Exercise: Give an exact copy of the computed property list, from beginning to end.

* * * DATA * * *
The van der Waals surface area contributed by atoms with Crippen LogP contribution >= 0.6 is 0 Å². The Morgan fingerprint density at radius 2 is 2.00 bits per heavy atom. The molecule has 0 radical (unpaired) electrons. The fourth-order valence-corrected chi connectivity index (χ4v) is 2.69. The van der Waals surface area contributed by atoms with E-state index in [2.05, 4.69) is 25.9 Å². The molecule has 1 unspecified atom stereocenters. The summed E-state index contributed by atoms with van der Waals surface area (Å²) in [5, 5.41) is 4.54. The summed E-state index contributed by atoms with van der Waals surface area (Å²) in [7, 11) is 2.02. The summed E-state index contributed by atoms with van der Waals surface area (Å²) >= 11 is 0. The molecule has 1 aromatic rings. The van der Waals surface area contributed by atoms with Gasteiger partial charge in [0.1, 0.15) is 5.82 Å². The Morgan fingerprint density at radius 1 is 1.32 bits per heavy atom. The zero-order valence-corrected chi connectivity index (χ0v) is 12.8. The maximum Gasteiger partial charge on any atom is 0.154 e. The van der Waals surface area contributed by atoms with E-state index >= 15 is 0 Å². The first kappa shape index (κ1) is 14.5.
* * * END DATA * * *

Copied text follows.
The van der Waals surface area contributed by atoms with Crippen LogP contribution >= 0.6 is 0 Å². The Morgan fingerprint density at radius 2 is 2.00 bits per heavy atom. The molecule has 0 radical (unpaired) electrons. The fourth-order valence-corrected chi connectivity index (χ4v) is 2.69. The van der Waals surface area contributed by atoms with E-state index in [2.05, 4.69) is 25.9 Å². The molecule has 1 unspecified atom stereocenters. The summed E-state index contributed by atoms with van der Waals surface area (Å²) in [5, 5.41) is 4.54. The summed E-state index contributed by atoms with van der Waals surface area (Å²) in [7, 11) is 2.02. The summed E-state index contributed by atoms with van der Waals surface area (Å²) >= 11 is 0. The molecule has 1 aromatic rings. The van der Waals surface area contributed by atoms with Gasteiger partial charge in [0.1, 0.15) is 5.82 Å². The Morgan fingerprint density at radius 1 is 1.32 bits per heavy atom. The zero-order valence-corrected chi connectivity index (χ0v) is 12.8. The maximum Gasteiger partial charge on any atom is 0.154 e. The van der Waals surface area contributed by atoms with E-state index >= 15 is 0 Å². The first kappa shape index (κ1) is 14.5.